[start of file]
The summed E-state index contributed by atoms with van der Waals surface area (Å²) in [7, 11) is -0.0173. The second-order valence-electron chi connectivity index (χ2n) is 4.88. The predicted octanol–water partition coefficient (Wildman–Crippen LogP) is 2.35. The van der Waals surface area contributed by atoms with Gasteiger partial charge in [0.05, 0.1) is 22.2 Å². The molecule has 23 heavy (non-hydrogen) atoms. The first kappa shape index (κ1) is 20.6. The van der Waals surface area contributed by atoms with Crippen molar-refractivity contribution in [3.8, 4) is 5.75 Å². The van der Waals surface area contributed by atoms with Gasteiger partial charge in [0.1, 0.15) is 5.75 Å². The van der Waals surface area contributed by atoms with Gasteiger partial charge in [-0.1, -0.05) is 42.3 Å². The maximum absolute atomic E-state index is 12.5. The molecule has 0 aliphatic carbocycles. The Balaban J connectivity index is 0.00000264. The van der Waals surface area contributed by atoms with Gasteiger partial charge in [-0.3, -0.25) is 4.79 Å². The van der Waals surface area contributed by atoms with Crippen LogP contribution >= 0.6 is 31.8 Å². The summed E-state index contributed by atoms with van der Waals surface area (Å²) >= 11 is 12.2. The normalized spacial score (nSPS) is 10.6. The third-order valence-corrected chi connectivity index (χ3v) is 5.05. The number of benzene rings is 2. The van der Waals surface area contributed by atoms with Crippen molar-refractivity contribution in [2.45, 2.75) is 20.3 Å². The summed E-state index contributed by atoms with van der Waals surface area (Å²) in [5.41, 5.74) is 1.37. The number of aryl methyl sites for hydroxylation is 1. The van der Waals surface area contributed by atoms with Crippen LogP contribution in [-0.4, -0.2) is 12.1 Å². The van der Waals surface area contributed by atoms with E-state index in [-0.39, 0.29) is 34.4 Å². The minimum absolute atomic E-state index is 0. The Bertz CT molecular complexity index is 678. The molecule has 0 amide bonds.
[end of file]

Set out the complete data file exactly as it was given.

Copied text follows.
The summed E-state index contributed by atoms with van der Waals surface area (Å²) in [7, 11) is -0.0173. The second-order valence-electron chi connectivity index (χ2n) is 4.88. The predicted octanol–water partition coefficient (Wildman–Crippen LogP) is 2.35. The van der Waals surface area contributed by atoms with Gasteiger partial charge in [0.05, 0.1) is 22.2 Å². The molecule has 23 heavy (non-hydrogen) atoms. The first kappa shape index (κ1) is 20.6. The van der Waals surface area contributed by atoms with Crippen molar-refractivity contribution in [3.8, 4) is 5.75 Å². The van der Waals surface area contributed by atoms with Gasteiger partial charge in [0.1, 0.15) is 5.75 Å². The van der Waals surface area contributed by atoms with Gasteiger partial charge in [-0.1, -0.05) is 42.3 Å². The maximum absolute atomic E-state index is 12.5. The molecule has 0 aliphatic carbocycles. The Balaban J connectivity index is 0.00000264. The van der Waals surface area contributed by atoms with Gasteiger partial charge in [-0.3, -0.25) is 4.79 Å². The van der Waals surface area contributed by atoms with Crippen LogP contribution >= 0.6 is 31.8 Å². The summed E-state index contributed by atoms with van der Waals surface area (Å²) >= 11 is 12.2. The normalized spacial score (nSPS) is 10.6. The third-order valence-corrected chi connectivity index (χ3v) is 5.05. The number of benzene rings is 2. The van der Waals surface area contributed by atoms with Crippen molar-refractivity contribution in [2.45, 2.75) is 20.3 Å². The summed E-state index contributed by atoms with van der Waals surface area (Å²) in [5.41, 5.74) is 1.37. The number of aryl methyl sites for hydroxylation is 1. The van der Waals surface area contributed by atoms with Crippen LogP contribution in [-0.4, -0.2) is 12.1 Å². The van der Waals surface area contributed by atoms with E-state index in [-0.39, 0.29) is 34.4 Å². The minimum absolute atomic E-state index is 0. The Bertz CT molecular complexity index is 678. The molecule has 0 amide bonds.